The Truth About Edgar Allan Poe's Wife

That whole "marrying your cousin" thing, frowned upon these days, wasn't always considered such a bad choice. There are plenty of examples on Mental Floss: Jesse James married his first cousin, Zerelda "Zee" Mimms (she was even named after his mother); Albert Einstein's second wife was his second cousin, Elsa; and at the ripe old age of 27, Edgar Allan Poe married his first cousin, Virginia Clemm, who was herself a stately 13 years of age that year of 1836.

Poe had some miles on him at that point. He was 3 years old when his mother died of tuberculosis. His father, an actor, had already abandoned the family, and Poe went to live with the Allans, eventually taking their name as his middle name. He served in the Army, rising to the rank of sergeant major, and attended the Military Academy at West Point, though he was dismissed after a year for being less than dutiful. He went on to mixed success as a writer, both as a journalist and in fiction. He found more success as a critic — Biography tells us he earned the nickname "The Tomahawk Man" for his scathing critiques.

The marriage of cousins in those days was not unusual; Virginia's age probably raised an eyebrow or two, but it still wasn't utterly scandalous. They seemed to have been genuinely devoted to one another — as Women in History relates, he called her "Sissy" and she called him "Eddy."

He was 27; she was 13

The same blog further explains that some think the marriage was never actually consummated. (As Morehead State Public Radio puts it, "Biographers disagree as to the nature of the couple's relationship.") Others say the couple began (happily) to share a marital bed once she turned 16.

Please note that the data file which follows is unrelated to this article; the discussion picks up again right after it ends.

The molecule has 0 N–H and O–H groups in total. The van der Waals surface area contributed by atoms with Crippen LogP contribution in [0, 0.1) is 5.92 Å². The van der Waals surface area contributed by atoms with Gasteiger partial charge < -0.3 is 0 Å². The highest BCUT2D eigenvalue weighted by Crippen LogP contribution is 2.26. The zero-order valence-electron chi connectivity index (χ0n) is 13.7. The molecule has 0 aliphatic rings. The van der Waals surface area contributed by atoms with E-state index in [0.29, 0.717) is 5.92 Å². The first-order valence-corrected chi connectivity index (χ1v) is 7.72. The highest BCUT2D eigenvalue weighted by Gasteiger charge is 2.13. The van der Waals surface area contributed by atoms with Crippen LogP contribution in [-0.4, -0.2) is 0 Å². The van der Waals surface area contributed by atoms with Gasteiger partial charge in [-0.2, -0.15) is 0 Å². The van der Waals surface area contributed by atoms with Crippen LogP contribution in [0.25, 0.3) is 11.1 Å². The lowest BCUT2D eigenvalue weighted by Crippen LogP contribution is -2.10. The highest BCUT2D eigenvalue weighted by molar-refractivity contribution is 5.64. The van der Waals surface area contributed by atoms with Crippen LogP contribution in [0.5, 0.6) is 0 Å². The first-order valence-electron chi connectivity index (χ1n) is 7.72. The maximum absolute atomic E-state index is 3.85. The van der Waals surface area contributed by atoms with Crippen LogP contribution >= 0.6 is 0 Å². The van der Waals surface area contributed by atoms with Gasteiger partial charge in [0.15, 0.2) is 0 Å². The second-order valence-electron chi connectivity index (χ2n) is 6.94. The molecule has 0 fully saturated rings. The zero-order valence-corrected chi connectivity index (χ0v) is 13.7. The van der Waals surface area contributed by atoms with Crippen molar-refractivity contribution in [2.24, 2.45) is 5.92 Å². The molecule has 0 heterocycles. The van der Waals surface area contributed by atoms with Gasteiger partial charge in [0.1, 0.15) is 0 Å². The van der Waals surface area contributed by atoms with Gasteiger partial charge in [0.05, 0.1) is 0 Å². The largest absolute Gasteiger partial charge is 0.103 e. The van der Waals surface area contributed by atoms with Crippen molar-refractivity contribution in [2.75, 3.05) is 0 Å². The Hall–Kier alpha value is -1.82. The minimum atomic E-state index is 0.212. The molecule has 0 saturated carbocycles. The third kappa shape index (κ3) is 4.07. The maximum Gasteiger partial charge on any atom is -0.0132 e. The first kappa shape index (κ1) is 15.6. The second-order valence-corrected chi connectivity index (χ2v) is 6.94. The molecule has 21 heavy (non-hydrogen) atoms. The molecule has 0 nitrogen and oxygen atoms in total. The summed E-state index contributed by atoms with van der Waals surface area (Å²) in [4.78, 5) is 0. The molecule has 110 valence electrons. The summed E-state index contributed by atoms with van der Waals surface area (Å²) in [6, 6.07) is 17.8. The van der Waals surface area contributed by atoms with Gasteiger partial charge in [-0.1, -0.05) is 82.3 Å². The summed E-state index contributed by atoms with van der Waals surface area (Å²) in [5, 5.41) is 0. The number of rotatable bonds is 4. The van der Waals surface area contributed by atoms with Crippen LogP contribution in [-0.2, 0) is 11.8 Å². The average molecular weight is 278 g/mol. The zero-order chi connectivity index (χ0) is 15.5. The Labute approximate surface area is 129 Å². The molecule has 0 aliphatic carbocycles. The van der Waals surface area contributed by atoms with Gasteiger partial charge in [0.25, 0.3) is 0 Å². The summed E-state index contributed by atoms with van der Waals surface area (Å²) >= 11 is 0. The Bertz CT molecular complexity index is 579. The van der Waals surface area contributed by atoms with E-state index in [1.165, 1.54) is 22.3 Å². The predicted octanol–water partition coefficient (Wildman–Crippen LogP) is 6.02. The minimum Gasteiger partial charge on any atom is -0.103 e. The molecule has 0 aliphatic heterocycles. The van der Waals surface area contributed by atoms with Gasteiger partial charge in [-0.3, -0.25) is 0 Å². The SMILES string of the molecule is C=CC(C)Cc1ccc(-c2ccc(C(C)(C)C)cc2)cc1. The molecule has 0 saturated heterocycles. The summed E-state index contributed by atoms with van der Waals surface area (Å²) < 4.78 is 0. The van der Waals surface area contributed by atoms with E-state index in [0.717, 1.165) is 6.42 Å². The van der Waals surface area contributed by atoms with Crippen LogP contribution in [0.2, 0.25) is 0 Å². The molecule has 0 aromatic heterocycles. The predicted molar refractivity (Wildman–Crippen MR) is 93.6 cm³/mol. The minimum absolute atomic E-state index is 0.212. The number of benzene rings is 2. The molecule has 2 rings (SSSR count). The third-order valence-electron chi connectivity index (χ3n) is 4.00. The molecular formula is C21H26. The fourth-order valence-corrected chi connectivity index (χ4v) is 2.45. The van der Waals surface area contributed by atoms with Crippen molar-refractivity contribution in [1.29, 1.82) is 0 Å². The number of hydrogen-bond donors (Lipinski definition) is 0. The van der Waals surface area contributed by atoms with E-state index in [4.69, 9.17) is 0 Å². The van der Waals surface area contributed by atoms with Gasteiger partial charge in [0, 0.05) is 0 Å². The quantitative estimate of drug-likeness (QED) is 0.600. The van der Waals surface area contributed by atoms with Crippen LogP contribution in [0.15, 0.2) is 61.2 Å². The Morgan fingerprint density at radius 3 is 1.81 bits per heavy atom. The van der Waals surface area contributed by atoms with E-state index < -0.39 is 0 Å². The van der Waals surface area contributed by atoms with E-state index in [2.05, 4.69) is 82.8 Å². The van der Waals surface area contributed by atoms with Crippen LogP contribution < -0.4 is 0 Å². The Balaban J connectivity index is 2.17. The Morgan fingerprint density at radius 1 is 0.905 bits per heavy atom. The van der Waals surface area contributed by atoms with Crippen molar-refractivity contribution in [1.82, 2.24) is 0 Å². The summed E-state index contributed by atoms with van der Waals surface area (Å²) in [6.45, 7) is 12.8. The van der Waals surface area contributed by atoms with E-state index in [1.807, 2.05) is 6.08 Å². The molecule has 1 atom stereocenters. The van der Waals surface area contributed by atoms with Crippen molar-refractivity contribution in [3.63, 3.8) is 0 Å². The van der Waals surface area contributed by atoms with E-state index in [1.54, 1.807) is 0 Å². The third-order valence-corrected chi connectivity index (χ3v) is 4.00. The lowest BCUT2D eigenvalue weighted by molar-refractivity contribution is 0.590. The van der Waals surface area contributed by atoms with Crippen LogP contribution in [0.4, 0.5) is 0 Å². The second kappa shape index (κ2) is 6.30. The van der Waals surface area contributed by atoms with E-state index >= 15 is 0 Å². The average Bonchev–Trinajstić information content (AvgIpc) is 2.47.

Just as people of that time married at a young age, death often came at a young age. Virginia Poe was one example. In January 1842, Virginia was singing and playing the piano when she began to cough up blood. It was a very visible symptom of tuberculosis — the same incurable disease which had killed Edgar's mother. After five years of suffering, Virginia died, age 24.

There's no question but that Edgar was devastated by the death of his wife. As the American Literary Blog points out, Virginia's death did not drive Edgar to drink. On the contrary, he'd been drinking far too much earlier in their marriage. After Virginia's death he rose from his depression to seek help with his alcohol abuse. He joined a temperance society and basically sobered up.

Virginia Clemm Poe was just 24 years old when she died in 1847. Edgar's mother also died of tuberculosis at age 24. Edgar followed Virginia in 1849 — to this day, his death is clouded in mystery.